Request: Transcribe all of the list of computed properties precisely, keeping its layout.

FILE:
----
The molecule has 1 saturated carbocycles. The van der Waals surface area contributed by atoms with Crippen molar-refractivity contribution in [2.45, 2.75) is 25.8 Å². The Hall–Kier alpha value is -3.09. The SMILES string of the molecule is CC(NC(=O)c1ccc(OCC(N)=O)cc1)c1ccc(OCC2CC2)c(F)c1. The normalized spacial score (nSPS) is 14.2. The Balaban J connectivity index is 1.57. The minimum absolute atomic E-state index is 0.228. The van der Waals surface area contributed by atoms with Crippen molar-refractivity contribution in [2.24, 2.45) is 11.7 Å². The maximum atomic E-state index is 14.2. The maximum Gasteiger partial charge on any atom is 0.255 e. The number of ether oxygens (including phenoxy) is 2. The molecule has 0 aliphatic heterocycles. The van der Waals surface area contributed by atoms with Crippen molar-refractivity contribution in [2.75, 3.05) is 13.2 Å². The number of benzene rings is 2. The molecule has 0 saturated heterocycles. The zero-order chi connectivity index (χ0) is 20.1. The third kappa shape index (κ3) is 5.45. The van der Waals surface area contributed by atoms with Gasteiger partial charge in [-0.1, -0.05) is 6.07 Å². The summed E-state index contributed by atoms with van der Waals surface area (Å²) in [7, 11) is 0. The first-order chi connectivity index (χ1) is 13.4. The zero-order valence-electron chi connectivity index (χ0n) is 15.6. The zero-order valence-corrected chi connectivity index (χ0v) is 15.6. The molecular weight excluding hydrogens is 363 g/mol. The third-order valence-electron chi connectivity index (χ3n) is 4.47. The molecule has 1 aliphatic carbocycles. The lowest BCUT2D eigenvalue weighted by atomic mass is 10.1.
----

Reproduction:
The molecule has 1 saturated carbocycles. The van der Waals surface area contributed by atoms with Crippen molar-refractivity contribution in [2.45, 2.75) is 25.8 Å². The Hall–Kier alpha value is -3.09. The SMILES string of the molecule is CC(NC(=O)c1ccc(OCC(N)=O)cc1)c1ccc(OCC2CC2)c(F)c1. The normalized spacial score (nSPS) is 14.2. The Balaban J connectivity index is 1.57. The minimum absolute atomic E-state index is 0.228. The van der Waals surface area contributed by atoms with Crippen molar-refractivity contribution in [2.24, 2.45) is 11.7 Å². The maximum atomic E-state index is 14.2. The maximum Gasteiger partial charge on any atom is 0.255 e. The number of ether oxygens (including phenoxy) is 2. The molecule has 0 aliphatic heterocycles. The van der Waals surface area contributed by atoms with Crippen molar-refractivity contribution in [2.75, 3.05) is 13.2 Å². The number of benzene rings is 2. The molecule has 0 saturated heterocycles. The zero-order chi connectivity index (χ0) is 20.1. The third kappa shape index (κ3) is 5.45. The van der Waals surface area contributed by atoms with Gasteiger partial charge in [-0.1, -0.05) is 6.07 Å². The summed E-state index contributed by atoms with van der Waals surface area (Å²) in [7, 11) is 0. The first-order chi connectivity index (χ1) is 13.4. The zero-order valence-electron chi connectivity index (χ0n) is 15.6. The zero-order valence-corrected chi connectivity index (χ0v) is 15.6. The molecular weight excluding hydrogens is 363 g/mol. The third-order valence-electron chi connectivity index (χ3n) is 4.47. The molecule has 1 aliphatic carbocycles. The lowest BCUT2D eigenvalue weighted by atomic mass is 10.1.